On Monday, the People’s Bank of China issued a secret memo to tighten the way mandatory reserve-requirement ratios are calculated. The move is one part of an attempt to curb runaway lending by the tens of thousands of state-owned bank branches. Since these unprecedented levels of cheap money circulating throughout the Chinese economy have been a boon for commodity prices, any slowdown in Chinese credit and therefore fixed-investment is bad news for Australian resources companies and our terms of trade. But Australia can sleep easy, for the next year or two at least.
There are powerful short-term factors preventing any significant slowdown in Chinese fixed-investment and therefore demand for resources, despite the PBC warning that the rebalancing of the Chinese economy is urgently needed.
The common wisdom that China saved Australia from the worse of the Global Financial Crisis is correct. From 2008-2010, the world witnessed an unprecedented surge in Chinese bank lending and fixed investment. Total bank loans issued jumped from around $740 billion in 2008 to $1.4 trillion in 2009, before falling to $1.1 trillion last year. This means the total outstanding loans in the economy have jumped by nearly 50 per cent over the past two years.
Before 2008, around three quarters of these loans went to the fixed-investment obsessed state-owned-enterprises. The proportion of loans received by SOEs jumped to around 90 per cent from 2008-2010. In 2010, China allocated over $US2.6 trillion to fixed-investment in what was then a $US4.5 trillion economy—the highest proportion allocated to fixed-investment of any major economy in world history. Unsurprisingly, fixed-investment (ie. building things) was responsible for about 80-85 per cent of Chinese GDP growth from 2009-2010.
With inflation running at about 6.5 per cent officially (and perhaps double that unofficially), it is no wonder the PBC wants to slow down lending. Persistently warning that there are serious and potentially fatal imbalances in the Chinese economic growth model, the PBC has consistently been the prudent and sensible voice emanating out of Beijing’s labyrinthine policy and decision-making set-up. But economics almost always comes second to politics in China’s political-economy. Ironically, this is why Australia can breathe easy for the moment, but should brace for a hard Chinese landing somewhere down the line.
Observers of the Chinese system will realise that tightening the definition of the mandatory reserve-requirement ratio—the minimum reserves that banks must hold—and even raising the ratio has little effect on lending levels. For example, the RRR has been raised no less than nine times since July 2010, and interest rates have been raised five times during the same period. The fact that the RRR for the six largest banks is now at a record 21.5 per cent has hardly slowed the runaway lending, averaging well over $US100 billion per month so far in 2011.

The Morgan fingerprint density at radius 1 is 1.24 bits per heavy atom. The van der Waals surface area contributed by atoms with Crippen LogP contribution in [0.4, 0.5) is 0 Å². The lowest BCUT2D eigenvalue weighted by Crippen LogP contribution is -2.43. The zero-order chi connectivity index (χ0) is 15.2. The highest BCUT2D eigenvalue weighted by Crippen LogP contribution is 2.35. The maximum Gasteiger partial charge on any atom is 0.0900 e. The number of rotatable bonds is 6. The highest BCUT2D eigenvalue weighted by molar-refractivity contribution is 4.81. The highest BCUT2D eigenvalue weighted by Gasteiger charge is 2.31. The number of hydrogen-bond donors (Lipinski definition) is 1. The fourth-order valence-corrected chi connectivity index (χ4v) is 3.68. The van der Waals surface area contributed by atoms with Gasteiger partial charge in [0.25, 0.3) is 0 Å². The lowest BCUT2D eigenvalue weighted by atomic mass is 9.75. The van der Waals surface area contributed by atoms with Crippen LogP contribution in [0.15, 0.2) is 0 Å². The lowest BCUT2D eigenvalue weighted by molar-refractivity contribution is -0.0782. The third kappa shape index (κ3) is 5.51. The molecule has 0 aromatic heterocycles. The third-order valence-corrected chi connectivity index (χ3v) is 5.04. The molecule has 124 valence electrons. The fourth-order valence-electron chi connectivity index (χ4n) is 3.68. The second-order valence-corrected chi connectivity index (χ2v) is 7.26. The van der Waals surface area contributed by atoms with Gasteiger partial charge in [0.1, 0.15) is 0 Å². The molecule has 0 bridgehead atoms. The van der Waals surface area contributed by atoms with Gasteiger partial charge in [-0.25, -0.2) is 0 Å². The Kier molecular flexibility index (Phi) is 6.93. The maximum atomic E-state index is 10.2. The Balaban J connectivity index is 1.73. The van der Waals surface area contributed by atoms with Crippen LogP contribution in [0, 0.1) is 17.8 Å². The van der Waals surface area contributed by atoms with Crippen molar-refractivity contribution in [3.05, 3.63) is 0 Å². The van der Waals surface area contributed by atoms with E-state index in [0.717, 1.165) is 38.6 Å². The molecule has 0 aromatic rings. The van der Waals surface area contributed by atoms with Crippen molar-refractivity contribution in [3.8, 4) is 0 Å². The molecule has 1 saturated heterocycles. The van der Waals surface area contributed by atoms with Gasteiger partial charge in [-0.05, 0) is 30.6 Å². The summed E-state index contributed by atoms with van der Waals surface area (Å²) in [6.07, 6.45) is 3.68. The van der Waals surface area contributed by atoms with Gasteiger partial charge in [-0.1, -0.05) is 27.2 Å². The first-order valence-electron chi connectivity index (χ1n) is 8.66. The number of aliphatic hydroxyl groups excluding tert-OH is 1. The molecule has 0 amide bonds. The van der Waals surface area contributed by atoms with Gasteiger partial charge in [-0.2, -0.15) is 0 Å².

There are a number of domestic and external reasons why Chinese central bankers are largely powerless when it comes to significantly slowing lending.
First, the provincial and local government officials who significantly influence a large number of lending and investment decisions in local branches of state-owned banks are hooked on these loans. In many provinces, up to half of all local government revenues are based on SOEs—commonly known as Local Financing Vehicles—making money from the property market. From 2009 onwards, it is estimated that 20-40 per cent of all loans have been used to finance the building of residential property even if few ordinary Chinese citizens can afford to buy them. Even if Beijing could enforce its will on the 45 million local officials—and it cannot—local fiscal reliance on an ever more precarious property bubble means that local officials will not easily accept slower loan growth and a construction slowdown.
Second, stagnating consumption in the United States and the European Union means that Beijing needs to find other ways to maintain and create jobs for its 750 million workers—particularly its 200 million itinerant workers throughout the country. The number of workers employed in the export manufacturing and related sectors has not increased (and possibly has decreased) since 2007.
Because of the unfair bias towards SOEs in the system, the domestic private sector in China has actually shrunk in relative and absolute terms since the onset of the GFC. This means that there is more reliance than ever before on SOEs to create jobs throughout the country. And building things through fixed-investment finance is all many of China’s 150 central and 120,000 local SOEs (and their countless subsidiaries) know to do.
There is also another potential short-term boon for Australian resource companies. America remains the only place big and safe enough to park most of Beijing’s huge foreign currency reserves. Hence, Beijing has been buying even more US Treasury bonds and other dollar assets despite America’s woes. One minor asset diversification option is to stockpile commodities, as Beijing did from 2009-2010.
China’s perpetual fixed-investment stimulus means that it will eventually have a hard landing. We are deluding ourselves if we think we can avoid the ‘Dutch disease’ by relying on the construction of more and more empty residential blocks, shopping malls, ghost cities and unused infrastructure. The danger is that the Chinese Communist Party, rather than the central bank, is calling the economic shots throughout the country.